The joint effort will combine Oracle 11i, the database software giant's latest suite of Web-based business management applications, with Cisco's voice-over Internet protocol (IP) capabilities and customer call center software.
Oracle 11i includes customer relationship management (CRM) software, which helps automate and manage a company's sales, marketing and customer services needs.
The companies will jointly market the effort.
"The Internet has changed the way that businesses can communicate with their customers," said James Richardson, a senior vice president for Cisco's Internet communications software group.
By integrating their applications and networking products, Cisco and Redwood City, Calif.-based Oracle are aiming to provide businesses with a single view of the customer through a number of channels including phone, email, Web chat and interactive voice response, he said.
Like other network equipment providers, San Jose, Calif.-based Cisco has been trying to augment its networking core with software technology that manages telecommunications networks and organizes customer information. Cisco, Nortel Networks and Lucent Technologies have been focusing more on what software applications and features run across their networks, rather than on the nuts and bolts of the network itself, in hopes of tackling new business opportunities like CRM and e-commerce.
Meanwhile, Oracle has been aggressive in its own front-office software battle against market leader Siebel Systems, as well against other software rivals, such as SAP and PeopleSoft. Analysts have projected tremendous growth for the CRM market, which is widely viewed as the next big software land grab.
Two weeks ago, Oracle struck an agreement with Lucent to jointly deliver a CRM and billing software suite targeted at communications service providers. The two companies intend to combine Oracle 11i and Lucent's Kenan Arbor/BP billing product. They say they plan to make a product that provides communications services companies with a view of sales, customer and financial information.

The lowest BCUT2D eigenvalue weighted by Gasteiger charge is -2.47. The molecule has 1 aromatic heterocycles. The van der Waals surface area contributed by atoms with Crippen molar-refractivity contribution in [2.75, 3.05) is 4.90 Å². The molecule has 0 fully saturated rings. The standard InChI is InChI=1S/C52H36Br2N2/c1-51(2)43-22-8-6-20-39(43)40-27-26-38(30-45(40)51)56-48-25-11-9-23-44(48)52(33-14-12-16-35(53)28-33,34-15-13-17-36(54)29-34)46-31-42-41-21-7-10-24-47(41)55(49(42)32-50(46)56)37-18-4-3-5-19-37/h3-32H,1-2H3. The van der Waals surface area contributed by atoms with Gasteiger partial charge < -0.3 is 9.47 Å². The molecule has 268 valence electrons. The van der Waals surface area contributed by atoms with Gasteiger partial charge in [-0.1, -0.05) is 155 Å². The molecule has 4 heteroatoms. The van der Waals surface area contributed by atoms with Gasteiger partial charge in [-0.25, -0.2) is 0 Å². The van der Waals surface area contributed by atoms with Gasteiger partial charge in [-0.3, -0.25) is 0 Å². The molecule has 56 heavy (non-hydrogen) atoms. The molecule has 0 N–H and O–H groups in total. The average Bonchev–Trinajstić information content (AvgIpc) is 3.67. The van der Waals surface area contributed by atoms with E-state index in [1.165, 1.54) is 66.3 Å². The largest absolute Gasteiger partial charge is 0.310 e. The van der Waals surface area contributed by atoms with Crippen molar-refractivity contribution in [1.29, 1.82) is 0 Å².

Bill Hills, an industry analyst at the Aberdeen Group, said the Cisco-Oracle partnership addresses an increasingly important need among businesses seeking an easy way to improve their existing customer interaction systems.
"Customers as well as partners and employees are communicating with business organizations in an increasing number of ways because of the Internet, along with wireless data and other wireless devices," Hills said. "To be competitive, businesses have to be responsive to their customers, employees and partners. They have to be able to communicate with them" through all channels.
Hills said a pre-integrated offering such as the one proposed by Oracle and Cisco is attractive to businesses, especially those that do not want to deal with the hassles integration can pose.
AMR Analyst Scott Lundstrom noted that development is still in its early stages and that it is too early to tell whether the two companies will deliver on their promise. But once it's completed, he added, the package could be compelling.
"Customers want to go to one vendor" for their customer call center needs, Lundstrom said. "That's compelling to the customers. The work to integrate the stuff yourself is pretty daunting."
Oracle and Cisco said they expect to unveil the new offering in different phases. The first phase is expected to be available in the second half of this year with additional phases rolled out next year. No pricing was disclosed. Additionally, the Cisco-Oracle CRM product will be available through systems integrator partners, such as KPMG and e-Loyalty.